The Need for Expansion
- An expansion of the BRICS bloc is undergoing since countries – see one thing in common: a desire to level the global playing field. This is lacking because of the wealthy West's domination of international bodies, such as the United Nations, the International Monetary Fund or the World Bank. The list of grievances is long. Abusive trade practices. Punishing sanctions regimes. Perceived neglect of the development needs of poorer nations.
- Amid widespread dissatisfaction with the prevailing world order, the pledge of BRICS nations - currently Brazil, Russia, India, China and South Africa - to make the grouping a leading champion of the "Global South" has, found resonance.
Significance of the recent Expansion
- The "expansion and modernization" of BRICS is a message that all institutions in the world need to mold themselves according to changing times.
- India has always fully supported the expansion of the BRICS membership. India has been of the view that the addition of new members will further strengthen BRICS as an organization, and give a new impetus to all our common endeavors.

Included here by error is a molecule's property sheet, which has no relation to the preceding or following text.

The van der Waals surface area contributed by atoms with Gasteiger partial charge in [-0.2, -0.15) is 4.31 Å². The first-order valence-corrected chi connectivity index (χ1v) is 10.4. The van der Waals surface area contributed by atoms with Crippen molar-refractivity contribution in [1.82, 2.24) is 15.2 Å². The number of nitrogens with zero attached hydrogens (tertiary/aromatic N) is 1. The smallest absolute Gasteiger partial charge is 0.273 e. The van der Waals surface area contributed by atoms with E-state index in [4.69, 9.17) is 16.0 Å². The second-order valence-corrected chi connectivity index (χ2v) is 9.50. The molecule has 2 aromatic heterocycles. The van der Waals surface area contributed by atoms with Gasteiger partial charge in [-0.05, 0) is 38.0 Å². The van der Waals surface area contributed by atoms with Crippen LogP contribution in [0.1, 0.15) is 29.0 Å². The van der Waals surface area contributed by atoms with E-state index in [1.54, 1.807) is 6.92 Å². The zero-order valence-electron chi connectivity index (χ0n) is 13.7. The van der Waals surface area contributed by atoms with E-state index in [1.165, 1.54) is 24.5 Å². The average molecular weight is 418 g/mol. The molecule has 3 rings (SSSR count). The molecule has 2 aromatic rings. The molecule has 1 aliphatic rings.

- The decision to expand the bloc will further strengthen the faith of many countries in the multipolar world order.
- This can become an example for the reform of other global institutions established in the 20th century.
- It will bring new vigor to the BRICS cooperation mechanism, further strengthening a force for world peace and development.
- Through this Summit, BRICS has embarked on a new chapter in its effort to build a world that is fair, a world that is just, a world that is also inclusive and prosperous.
Benefits of the BRICS Expansion and launching of BRICS currency
- Here are some of the benefits of the BRICS Expansion plan and launching of BRICS currency:
Increased Economic Cooperation:
- The BRICS countries are working together to increase their economic cooperation.
- This could lead to increased trade, investment, and development.
Reduced reliance on the US dollar:
- The BRICS countries are trying to reduce their reliance on the US dollar.
- This could give them more control over their own economies and reduce their vulnerability to US economic policies.
Increased influence in the Global Economy:
- The BRICS countries are working to increase their influence in the global economy. This could lead to increased trade, investment, and development for these countries.
- When we look at the broader aspect the BRICS Expansion plan and launching of a common currency are ambitious projects. However, they could have a significant impact on the global economy.
- If successful, these projects could lead to increased economic cooperation, reduced reliance on the US dollar, and increased influence for the BRICS countries in the global economy.